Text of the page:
I heard the disc jockeys doing this on my way to school one morning -- "Uh-oh, bottom of page J-6, and yes...yes, I think we have a contender!" Jockey One said, and his companion snickered and replied, "There's not a veil big enough to hide that mess." "Wide bride! Wide bride!" Jockey One chanted before my mother changed the station back to NPR with an angry flick of her wrist. After that, I became more than a little obsessed with the contest. I would pore over the black-and-white head shots each Sunday morning as if I'd be quizzed on them later. Was the one in the middle ugly? Worse than the one in the upper-right-hand corner? Were the blondes always prettier than the brunettes? Did being fat automatically mean you were ugly? I'd rate the pictures and fume about how unfair it was, how just being born with a certain face or body could turn you into a punch line. Then I'd worry for the winner. Was the dog food actually delivered to the couple's door? Would they return from the honeymoon and find it there, or would a well-meaning parent or friend try to hide it? How would the bride feel when she saw that she'd won? How would her husband feel, knowing that he'd chosen the ugliest girl in Philadelphia on any given weekend, to love and to cherish, until death did them part?
I wasn't sure of much back then, but I knew that when -- if -- I got married, there was no way I'd put a picture in the paper. I as pretty certain, at thirteen, that I had more in common with the bow-wows than the beautiful brides, and I was positive that the worst thing that could happen to any woman would be winning that contest.
Now, of course, I know better. The worst thing would not be a couple of superannuated pranksters on a ratings-challenged radio station oinking at your picture and depositing dog food at your door. The worst thing would be if they did it to your daughter.
I'm exaggerating, of course. And I'm not really worried. I looked across the room at the dance floor, just beginning to get crowded as the b'nai mitzvah guests dropped off their coats, feeling my heart lift at the sight of my daughter, my beautiful girl, dancing the hora in a circle of her friends. Joy will turn thirteen in May and is, in my own modest and completely unbiased opinion, the loveliest girl ever born. She inherited the best things I had to offer -- my olive skin, which stays tan from early spring straight through December, and my green eyes. Then she got my ex-boyfriend's good looks: his straight nose and full lips, his dirty-blond hair, which, on Joy, came out as ringlets the deep gold of clover honey. My chest plus Bruce's skinny hips and lean legs combined to create the kind of body I always figured was available only thanks to divine or surgical intervention.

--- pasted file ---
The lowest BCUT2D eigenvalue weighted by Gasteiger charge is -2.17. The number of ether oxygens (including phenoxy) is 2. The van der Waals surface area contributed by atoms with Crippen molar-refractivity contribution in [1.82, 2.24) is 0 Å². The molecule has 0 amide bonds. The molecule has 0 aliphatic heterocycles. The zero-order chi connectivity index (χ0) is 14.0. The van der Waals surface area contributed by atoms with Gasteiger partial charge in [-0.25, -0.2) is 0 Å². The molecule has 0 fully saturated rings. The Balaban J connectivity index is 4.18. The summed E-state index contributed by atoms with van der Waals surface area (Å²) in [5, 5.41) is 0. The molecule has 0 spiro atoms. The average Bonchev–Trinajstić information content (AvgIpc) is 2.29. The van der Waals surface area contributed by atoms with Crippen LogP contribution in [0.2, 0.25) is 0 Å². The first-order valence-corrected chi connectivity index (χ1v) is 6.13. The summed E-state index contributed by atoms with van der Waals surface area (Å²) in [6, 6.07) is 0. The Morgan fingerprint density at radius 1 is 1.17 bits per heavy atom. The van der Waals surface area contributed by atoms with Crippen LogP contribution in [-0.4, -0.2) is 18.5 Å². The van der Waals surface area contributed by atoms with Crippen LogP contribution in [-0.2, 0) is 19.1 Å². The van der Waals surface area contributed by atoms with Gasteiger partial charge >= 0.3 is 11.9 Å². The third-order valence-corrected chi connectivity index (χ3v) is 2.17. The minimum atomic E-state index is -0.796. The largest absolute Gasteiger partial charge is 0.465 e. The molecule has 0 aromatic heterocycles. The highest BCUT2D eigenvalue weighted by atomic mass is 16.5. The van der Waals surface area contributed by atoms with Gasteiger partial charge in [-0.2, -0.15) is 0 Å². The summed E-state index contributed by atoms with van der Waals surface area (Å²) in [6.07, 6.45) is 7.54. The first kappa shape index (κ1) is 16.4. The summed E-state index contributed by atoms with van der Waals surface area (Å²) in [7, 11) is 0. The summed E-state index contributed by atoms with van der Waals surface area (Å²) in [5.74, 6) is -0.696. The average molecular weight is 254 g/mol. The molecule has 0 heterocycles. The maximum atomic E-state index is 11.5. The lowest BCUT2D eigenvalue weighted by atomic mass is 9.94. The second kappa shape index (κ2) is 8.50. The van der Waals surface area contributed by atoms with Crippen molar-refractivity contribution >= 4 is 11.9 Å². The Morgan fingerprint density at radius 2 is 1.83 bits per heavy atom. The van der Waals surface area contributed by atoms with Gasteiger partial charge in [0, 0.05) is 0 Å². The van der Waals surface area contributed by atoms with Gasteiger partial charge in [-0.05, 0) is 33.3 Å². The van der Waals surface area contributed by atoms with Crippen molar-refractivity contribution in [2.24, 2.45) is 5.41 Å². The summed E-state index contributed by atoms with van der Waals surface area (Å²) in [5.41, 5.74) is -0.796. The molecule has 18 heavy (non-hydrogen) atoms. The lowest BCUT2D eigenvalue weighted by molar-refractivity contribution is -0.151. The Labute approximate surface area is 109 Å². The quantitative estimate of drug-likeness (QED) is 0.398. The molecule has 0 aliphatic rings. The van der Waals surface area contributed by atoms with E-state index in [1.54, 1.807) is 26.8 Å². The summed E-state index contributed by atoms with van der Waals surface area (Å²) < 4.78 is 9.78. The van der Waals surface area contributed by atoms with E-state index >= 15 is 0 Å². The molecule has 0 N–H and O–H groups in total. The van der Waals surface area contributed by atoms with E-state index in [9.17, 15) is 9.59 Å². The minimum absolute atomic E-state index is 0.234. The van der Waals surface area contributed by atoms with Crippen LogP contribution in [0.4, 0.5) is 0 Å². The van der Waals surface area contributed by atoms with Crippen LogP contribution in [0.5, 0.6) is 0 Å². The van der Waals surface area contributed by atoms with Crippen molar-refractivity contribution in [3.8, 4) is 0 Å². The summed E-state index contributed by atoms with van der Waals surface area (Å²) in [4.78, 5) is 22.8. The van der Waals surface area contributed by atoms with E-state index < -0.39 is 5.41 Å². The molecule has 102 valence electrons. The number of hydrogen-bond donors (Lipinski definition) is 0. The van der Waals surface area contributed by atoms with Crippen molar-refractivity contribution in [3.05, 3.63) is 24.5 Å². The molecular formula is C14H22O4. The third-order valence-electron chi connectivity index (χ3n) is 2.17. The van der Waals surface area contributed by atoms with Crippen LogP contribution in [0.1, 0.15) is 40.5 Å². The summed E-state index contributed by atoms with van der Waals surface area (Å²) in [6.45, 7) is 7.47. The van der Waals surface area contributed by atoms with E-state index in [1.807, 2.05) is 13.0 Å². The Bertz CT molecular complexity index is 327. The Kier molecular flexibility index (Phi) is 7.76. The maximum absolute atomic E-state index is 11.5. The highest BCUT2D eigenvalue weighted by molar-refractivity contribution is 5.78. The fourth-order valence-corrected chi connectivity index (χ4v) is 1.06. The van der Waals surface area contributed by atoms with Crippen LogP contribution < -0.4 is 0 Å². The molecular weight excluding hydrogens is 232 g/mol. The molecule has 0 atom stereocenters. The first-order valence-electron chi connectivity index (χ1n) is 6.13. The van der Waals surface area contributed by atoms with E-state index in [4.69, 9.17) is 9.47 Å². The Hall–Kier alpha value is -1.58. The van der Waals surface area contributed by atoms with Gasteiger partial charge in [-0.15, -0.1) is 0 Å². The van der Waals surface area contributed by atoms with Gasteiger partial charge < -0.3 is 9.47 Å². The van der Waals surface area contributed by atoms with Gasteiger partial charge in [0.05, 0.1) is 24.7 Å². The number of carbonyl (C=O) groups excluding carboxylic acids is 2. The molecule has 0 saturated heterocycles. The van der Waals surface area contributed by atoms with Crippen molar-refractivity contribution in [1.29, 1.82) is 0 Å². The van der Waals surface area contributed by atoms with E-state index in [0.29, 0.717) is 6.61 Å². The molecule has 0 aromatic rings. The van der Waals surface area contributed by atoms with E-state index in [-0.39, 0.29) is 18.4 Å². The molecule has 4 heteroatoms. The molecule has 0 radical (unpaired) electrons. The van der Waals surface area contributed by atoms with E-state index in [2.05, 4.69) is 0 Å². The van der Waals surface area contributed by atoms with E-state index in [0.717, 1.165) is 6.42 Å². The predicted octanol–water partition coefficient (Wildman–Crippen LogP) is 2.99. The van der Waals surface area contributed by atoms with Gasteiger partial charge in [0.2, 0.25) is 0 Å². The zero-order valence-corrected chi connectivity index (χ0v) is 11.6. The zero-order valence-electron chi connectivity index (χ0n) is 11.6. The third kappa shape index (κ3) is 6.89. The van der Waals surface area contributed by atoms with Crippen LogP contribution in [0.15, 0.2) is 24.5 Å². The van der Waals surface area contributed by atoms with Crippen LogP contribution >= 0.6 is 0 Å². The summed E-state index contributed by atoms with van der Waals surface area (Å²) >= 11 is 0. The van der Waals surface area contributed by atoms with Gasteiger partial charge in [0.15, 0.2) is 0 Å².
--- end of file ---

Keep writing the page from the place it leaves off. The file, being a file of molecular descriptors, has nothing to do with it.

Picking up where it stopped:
I walked to one of the three bars set along the edges of the room and ordered a vodka and cranberry juice from the bartender, a handsome young man looking miserable in a ruffled pale blue polyester tuxedo shirt and bell-bottoms. At least he didn't look as tormented as the waitress beside him, in a mermaid costume, with seashells and fake kelp in her hair. Todd had wanted a retro seventies theme for the party celebrating his entry into Jewish adulthood. His twin sister, Tamsin, an aspiring marine biologist, hadn't wanted a theme at all and had grudgingly muttered the word "ocean" the eleventh time her mother had asked her. In between pre-party visits to Dr. Hammermesh to have her breasts enlarged, her thighs reduced, and the millimeters of excess flesh beneath her eyes eliminated, Shari Marmer, the twins' mom, had come up with a compromise. On this icy night in January, Shari and her husband, Scott, were hosting three hundred of their nearest and dearest at the National Constitution Center to celebrate at Studio 54 Under the Sea.
I passed beneath a doorway draped with fake seaweed and strands of dark blue beads and wandered toward the table at the room's entrance. My place card had my name stenciled in elaborate script on the back of a scallop shell. Said shell contained a t&t medallion, for Tamsin and Todd. I squinted at the shell and learned that my husband, Peter, and I would be sitting at Donna Summer. Joy hadn't picked up her shell yet. I peered at the whirling mass of coltish girls until I saw Joy in her knee-length dark blue dress, performing some kind of complicated line dance, hands clapping, hips rocking.